The tips of growth cone filopodia probe the matrix using activated β1 integrins (green).


Roaming cells send out sticky fingers to probe for good attachment points, say Catherine Galbraith, Kenneth Yamada, and James Galbraith (NIH, Bethesda, MD). The fingers' sideways movements give cells a wider field of vision than do forward and reverse movements alone.

These sideways movements were picked up by the authors as ripples in the plasma membrane at the very front of a migrating fibroblast. The ripples were made by polymerizing actin filaments that elongated nearly parallel to the lamellipodial leading edge. Their quick polymerization moved the ripples several times faster than lamellipodia can extend forward.

The tips of the actin filaments at the ripple crests were attached to ready-to-bind adhesion receptors. Although not yet bound to the matrix, these β1 integrins were in a conformation that readily binds to fibronectin. Actin polymerization in the unique environment of the extreme leading edge, where adhesions are lacking, seems somehow to drive their active conformation; decreasing polymerization reduced the number of activated receptors.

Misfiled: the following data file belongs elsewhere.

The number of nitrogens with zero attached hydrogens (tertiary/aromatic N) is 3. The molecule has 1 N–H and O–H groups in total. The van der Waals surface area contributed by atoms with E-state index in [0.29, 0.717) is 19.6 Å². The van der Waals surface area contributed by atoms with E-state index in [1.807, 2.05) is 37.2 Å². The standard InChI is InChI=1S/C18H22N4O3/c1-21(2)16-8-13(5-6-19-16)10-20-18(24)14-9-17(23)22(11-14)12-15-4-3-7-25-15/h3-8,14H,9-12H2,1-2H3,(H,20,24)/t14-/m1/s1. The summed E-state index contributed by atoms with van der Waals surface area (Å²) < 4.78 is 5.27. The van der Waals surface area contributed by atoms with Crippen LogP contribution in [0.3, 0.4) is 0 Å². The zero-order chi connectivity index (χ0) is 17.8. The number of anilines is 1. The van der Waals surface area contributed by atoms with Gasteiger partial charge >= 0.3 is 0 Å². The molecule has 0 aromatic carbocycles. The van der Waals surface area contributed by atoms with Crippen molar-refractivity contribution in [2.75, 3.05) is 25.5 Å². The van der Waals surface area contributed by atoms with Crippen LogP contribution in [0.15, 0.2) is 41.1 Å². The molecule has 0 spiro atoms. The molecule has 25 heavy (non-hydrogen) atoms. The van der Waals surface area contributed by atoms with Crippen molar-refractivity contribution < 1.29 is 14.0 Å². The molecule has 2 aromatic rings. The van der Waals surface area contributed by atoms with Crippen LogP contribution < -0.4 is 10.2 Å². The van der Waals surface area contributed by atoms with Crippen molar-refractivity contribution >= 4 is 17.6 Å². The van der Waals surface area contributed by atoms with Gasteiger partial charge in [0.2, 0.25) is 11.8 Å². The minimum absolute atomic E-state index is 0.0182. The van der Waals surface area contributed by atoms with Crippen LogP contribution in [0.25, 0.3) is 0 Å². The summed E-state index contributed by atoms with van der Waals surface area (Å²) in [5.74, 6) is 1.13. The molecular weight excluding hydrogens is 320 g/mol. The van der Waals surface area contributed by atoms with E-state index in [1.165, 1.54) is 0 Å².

Similar activated integrins were found by the group at the tips of long searching filopodia at the front of neuronal growth cones. “It's easiest to picture sticky fingers in the growth cones,” says Catherine Galbraith. “They're how cells feel along, looking for good adhesion sites.” These sites have the proper stiffness and the right matrix ligands to initiate formation of adhesion foci.


Galbraith, C.G., et al.